In The Museum Of Man: Race, Anthropology, and Empire in France, 1850-1950 by Alice L. ConklinIn The Museum Of Man: Race, Anthropology, and Empire in France, 1850-1950 by Alice L. Conklin

In The Museum Of Man: Race, Anthropology, and Empire in France, 1850-1950

byAlice L. Conklin

Paperback | October 15, 2013

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In the Museum of Man offers new insight into the thorny relationship between science, society, and empire at the high-water mark of French imperialism and European racism. Alice L. Conklin takes us into the formative years of French anthropology and social theory between 1850 and 1900; then deep into the practice of anthropology, under the name of ethnology, both in Paris and in the empire before and especially after World War I; and finally, into the fate of the discipline and its practitioners under the German Occupation and its immediate aftermath.

Conklin addresses the influence exerted by academic networks, museum collections, and imperial connections in defining human diversity socioculturally rather than biologically, especially in the wake of resurgent anti-Semitism at the time of the Dreyfus Affair and in the 1930s and 1940s. Students of the progressive social scientist Marcel Mauss were exposed to the ravages of imperialism in the French colonies where they did fieldwork; as a result, they began to challenge both colonialism and the scientific racism that provided its intellectual justification. Indeed, a number of them were killed in the Resistance, fighting for the humanist values they had learned from their teachers and in the field. A riveting story of a close-knit community of scholars who came to see all societies as equally complex, In the Museum of Man serves as a reminder that if scientific expertise once authorized racism, anthropologists also learned to rethink their paradigms and mobilize against racial prejudice—a lesson well worth remembering today.

Alice L. Conklin is Professor of History at The Ohio State University. She is the author of A Mission to Civilize: The Republican Idea of Empire in France and West Africa, 1895–1930, coauthor of France and Its Empire since 1870, and coeditor of European Imperialism: 1830–1930: Climax and Contradictions.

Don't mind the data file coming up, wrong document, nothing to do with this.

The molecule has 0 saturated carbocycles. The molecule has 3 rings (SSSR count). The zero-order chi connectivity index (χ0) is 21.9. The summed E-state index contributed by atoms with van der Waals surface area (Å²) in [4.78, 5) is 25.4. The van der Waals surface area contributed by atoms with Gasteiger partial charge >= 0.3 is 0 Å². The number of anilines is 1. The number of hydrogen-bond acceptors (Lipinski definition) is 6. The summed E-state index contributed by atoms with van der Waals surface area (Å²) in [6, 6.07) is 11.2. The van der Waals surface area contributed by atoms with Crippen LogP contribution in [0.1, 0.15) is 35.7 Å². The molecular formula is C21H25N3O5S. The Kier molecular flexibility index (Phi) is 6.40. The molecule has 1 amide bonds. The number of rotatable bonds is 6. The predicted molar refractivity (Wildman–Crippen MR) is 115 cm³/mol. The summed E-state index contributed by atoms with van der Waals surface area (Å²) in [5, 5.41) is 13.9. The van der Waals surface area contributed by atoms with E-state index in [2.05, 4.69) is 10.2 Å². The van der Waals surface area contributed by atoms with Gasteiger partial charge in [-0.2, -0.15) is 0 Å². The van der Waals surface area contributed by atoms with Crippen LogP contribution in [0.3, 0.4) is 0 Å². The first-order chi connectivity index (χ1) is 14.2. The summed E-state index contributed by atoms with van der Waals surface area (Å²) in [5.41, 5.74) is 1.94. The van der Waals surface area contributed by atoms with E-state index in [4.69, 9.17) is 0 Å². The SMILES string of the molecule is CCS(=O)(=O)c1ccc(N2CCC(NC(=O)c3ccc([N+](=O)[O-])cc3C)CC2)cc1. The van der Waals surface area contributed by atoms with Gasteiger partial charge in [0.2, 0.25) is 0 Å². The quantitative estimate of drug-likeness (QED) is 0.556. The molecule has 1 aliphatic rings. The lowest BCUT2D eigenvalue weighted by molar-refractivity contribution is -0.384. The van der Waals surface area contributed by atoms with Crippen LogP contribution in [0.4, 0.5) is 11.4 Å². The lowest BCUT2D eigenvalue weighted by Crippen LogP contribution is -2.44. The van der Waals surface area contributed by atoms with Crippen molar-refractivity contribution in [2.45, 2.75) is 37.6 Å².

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Title:In The Museum Of Man: Race, Anthropology, and Empire in France, 1850-1950Format:PaperbackDimensions:392 pages, 9.25 × 6.13 × 0.27 inPublished:October 15, 2013Publisher:Cornell University PressLanguage:English

The following ISBNs are associated with this title:

ISBN - 10:0801478782

ISBN - 13:9780801478789

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Table of Contents

Introduction

1. Races, Bones, and Artifacts: A General Science of Man in the Nineteenth Century

2. Toward a New Synthesis: The Birth of Academic Ethnology

3. Ethnology for the Masses: The Making of the Musée de l'Homme

4. Skulls on Display: Antiracism, Racism, and Racial Science

5. Ethnology: A Colonial Form of Knowledge?

6. From the Study to the Field: Ethnologists in the Empire

7. Ethnologists at War: Vichy and the Race Question

Epilogue

Selected Bibliography
Index

Editorial Reviews

"In the Museum of Man is a masterful synthesis of the emergence of the new field of anthropology in France. Alice L. Conklin provides a fascinating glimpse into the way in which social thought was shaped in response to historical circumstances. The political stakes in the debate over race were high, especially during World War II, when some scholars who favored the biological interpretation of race ended up collaborating with the Nazis. Others who favored a cultural and historical interpretation either supported the resistance or were murdered by the Nazis because of their Jewish background. Based on a huge amount of primary and secondary research, Conklin's pathbreaking book will be of value to students and scholars of French, European, and even American intellectual, cultural, and political history."—Vicki Caron, Diann G. and Thomas A. Mann Professor of Modern Jewish Studies, Cornell University